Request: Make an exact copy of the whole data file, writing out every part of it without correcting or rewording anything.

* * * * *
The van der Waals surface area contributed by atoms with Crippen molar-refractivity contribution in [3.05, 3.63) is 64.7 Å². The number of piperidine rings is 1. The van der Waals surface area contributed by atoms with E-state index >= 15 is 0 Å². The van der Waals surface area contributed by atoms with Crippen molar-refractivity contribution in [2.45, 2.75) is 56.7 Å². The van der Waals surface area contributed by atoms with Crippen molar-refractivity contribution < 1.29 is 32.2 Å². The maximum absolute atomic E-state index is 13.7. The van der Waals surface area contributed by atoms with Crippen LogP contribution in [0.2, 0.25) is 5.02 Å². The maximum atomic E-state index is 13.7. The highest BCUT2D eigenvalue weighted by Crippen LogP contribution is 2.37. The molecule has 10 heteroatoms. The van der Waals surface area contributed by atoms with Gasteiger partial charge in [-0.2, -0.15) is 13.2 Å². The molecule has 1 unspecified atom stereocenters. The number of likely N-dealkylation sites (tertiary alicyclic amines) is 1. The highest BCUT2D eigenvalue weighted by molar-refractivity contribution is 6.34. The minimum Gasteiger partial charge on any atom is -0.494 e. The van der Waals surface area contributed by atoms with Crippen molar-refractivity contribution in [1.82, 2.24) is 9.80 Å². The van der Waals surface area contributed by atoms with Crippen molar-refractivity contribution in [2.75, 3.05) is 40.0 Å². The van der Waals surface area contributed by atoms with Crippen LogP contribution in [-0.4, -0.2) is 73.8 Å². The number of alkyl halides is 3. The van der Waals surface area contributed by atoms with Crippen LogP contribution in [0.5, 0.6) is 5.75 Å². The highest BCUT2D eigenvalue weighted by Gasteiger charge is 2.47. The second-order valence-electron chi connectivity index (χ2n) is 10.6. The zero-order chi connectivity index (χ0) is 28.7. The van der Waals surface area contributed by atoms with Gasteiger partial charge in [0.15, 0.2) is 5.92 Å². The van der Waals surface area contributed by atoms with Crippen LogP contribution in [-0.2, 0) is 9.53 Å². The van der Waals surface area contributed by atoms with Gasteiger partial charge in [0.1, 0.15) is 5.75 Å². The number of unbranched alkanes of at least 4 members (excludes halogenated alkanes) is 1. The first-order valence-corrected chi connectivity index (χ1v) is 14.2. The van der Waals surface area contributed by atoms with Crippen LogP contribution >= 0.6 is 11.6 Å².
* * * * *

The van der Waals surface area contributed by atoms with Crippen molar-refractivity contribution in [3.05, 3.63) is 64.7 Å². The number of piperidine rings is 1. The van der Waals surface area contributed by atoms with E-state index >= 15 is 0 Å². The van der Waals surface area contributed by atoms with Crippen molar-refractivity contribution in [2.45, 2.75) is 56.7 Å². The van der Waals surface area contributed by atoms with Crippen molar-refractivity contribution < 1.29 is 32.2 Å². The maximum absolute atomic E-state index is 13.7. The van der Waals surface area contributed by atoms with Crippen LogP contribution in [0.2, 0.25) is 5.02 Å². The maximum atomic E-state index is 13.7. The highest BCUT2D eigenvalue weighted by Crippen LogP contribution is 2.37. The molecule has 10 heteroatoms. The van der Waals surface area contributed by atoms with Gasteiger partial charge in [-0.2, -0.15) is 13.2 Å². The molecule has 1 unspecified atom stereocenters. The number of likely N-dealkylation sites (tertiary alicyclic amines) is 1. The highest BCUT2D eigenvalue weighted by molar-refractivity contribution is 6.34. The minimum Gasteiger partial charge on any atom is -0.494 e. The van der Waals surface area contributed by atoms with Crippen molar-refractivity contribution in [1.82, 2.24) is 9.80 Å². The van der Waals surface area contributed by atoms with Crippen molar-refractivity contribution in [2.75, 3.05) is 40.0 Å². The van der Waals surface area contributed by atoms with Crippen LogP contribution in [-0.4, -0.2) is 73.8 Å². The number of alkyl halides is 3. The van der Waals surface area contributed by atoms with Crippen LogP contribution in [0.5, 0.6) is 5.75 Å². The highest BCUT2D eigenvalue weighted by Gasteiger charge is 2.47. The second-order valence-electron chi connectivity index (χ2n) is 10.6. The zero-order chi connectivity index (χ0) is 28.7. The van der Waals surface area contributed by atoms with Gasteiger partial charge in [0.15, 0.2) is 5.92 Å². The van der Waals surface area contributed by atoms with Crippen LogP contribution in [-0.2, 0) is 9.53 Å². The van der Waals surface area contributed by atoms with Gasteiger partial charge in [0.1, 0.15) is 5.75 Å². The number of unbranched alkanes of at least 4 members (excludes halogenated alkanes) is 1. The first-order valence-corrected chi connectivity index (χ1v) is 14.2. The van der Waals surface area contributed by atoms with Crippen LogP contribution >= 0.6 is 11.6 Å².